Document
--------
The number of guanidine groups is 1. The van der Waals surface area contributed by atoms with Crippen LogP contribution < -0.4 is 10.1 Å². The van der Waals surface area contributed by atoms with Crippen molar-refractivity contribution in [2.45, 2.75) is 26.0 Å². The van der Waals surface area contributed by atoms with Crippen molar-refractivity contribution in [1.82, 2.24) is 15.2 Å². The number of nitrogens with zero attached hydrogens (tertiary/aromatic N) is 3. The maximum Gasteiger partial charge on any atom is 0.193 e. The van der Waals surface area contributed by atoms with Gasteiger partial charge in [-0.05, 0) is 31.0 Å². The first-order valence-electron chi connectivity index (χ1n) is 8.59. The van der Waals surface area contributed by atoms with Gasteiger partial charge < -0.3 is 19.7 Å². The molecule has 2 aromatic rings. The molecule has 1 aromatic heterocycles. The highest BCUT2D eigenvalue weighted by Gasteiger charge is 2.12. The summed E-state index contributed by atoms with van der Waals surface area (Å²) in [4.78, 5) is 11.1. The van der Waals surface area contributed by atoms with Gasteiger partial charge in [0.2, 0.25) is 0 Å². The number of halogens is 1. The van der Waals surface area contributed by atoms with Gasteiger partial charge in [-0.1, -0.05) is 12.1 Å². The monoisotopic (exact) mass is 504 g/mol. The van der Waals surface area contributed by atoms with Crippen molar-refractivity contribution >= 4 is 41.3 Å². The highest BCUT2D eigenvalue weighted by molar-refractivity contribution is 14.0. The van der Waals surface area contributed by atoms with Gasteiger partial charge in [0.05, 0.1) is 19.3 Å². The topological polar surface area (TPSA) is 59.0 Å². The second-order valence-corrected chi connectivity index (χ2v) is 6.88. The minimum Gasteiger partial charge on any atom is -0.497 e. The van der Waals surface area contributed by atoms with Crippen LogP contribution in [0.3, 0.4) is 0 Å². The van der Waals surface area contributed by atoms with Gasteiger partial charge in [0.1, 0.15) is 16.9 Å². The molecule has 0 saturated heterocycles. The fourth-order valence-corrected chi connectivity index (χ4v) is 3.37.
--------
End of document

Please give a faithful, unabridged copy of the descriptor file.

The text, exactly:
The number of guanidine groups is 1. The van der Waals surface area contributed by atoms with Crippen LogP contribution < -0.4 is 10.1 Å². The van der Waals surface area contributed by atoms with Crippen molar-refractivity contribution in [2.45, 2.75) is 26.0 Å². The van der Waals surface area contributed by atoms with Crippen molar-refractivity contribution in [1.82, 2.24) is 15.2 Å². The number of nitrogens with zero attached hydrogens (tertiary/aromatic N) is 3. The maximum Gasteiger partial charge on any atom is 0.193 e. The van der Waals surface area contributed by atoms with Gasteiger partial charge in [-0.05, 0) is 31.0 Å². The first-order valence-electron chi connectivity index (χ1n) is 8.59. The van der Waals surface area contributed by atoms with Gasteiger partial charge < -0.3 is 19.7 Å². The molecule has 2 aromatic rings. The molecule has 1 aromatic heterocycles. The highest BCUT2D eigenvalue weighted by Gasteiger charge is 2.12. The summed E-state index contributed by atoms with van der Waals surface area (Å²) in [4.78, 5) is 11.1. The van der Waals surface area contributed by atoms with Gasteiger partial charge in [0.2, 0.25) is 0 Å². The number of halogens is 1. The van der Waals surface area contributed by atoms with Gasteiger partial charge in [-0.1, -0.05) is 12.1 Å². The monoisotopic (exact) mass is 504 g/mol. The van der Waals surface area contributed by atoms with Crippen molar-refractivity contribution >= 4 is 41.3 Å². The highest BCUT2D eigenvalue weighted by molar-refractivity contribution is 14.0. The van der Waals surface area contributed by atoms with Gasteiger partial charge in [0.05, 0.1) is 19.3 Å². The topological polar surface area (TPSA) is 59.0 Å². The second-order valence-corrected chi connectivity index (χ2v) is 6.88. The minimum Gasteiger partial charge on any atom is -0.497 e. The van der Waals surface area contributed by atoms with Crippen LogP contribution in [0.3, 0.4) is 0 Å². The van der Waals surface area contributed by atoms with Gasteiger partial charge in [0.1, 0.15) is 16.9 Å². The molecule has 0 saturated heterocycles. The fourth-order valence-corrected chi connectivity index (χ4v) is 3.37.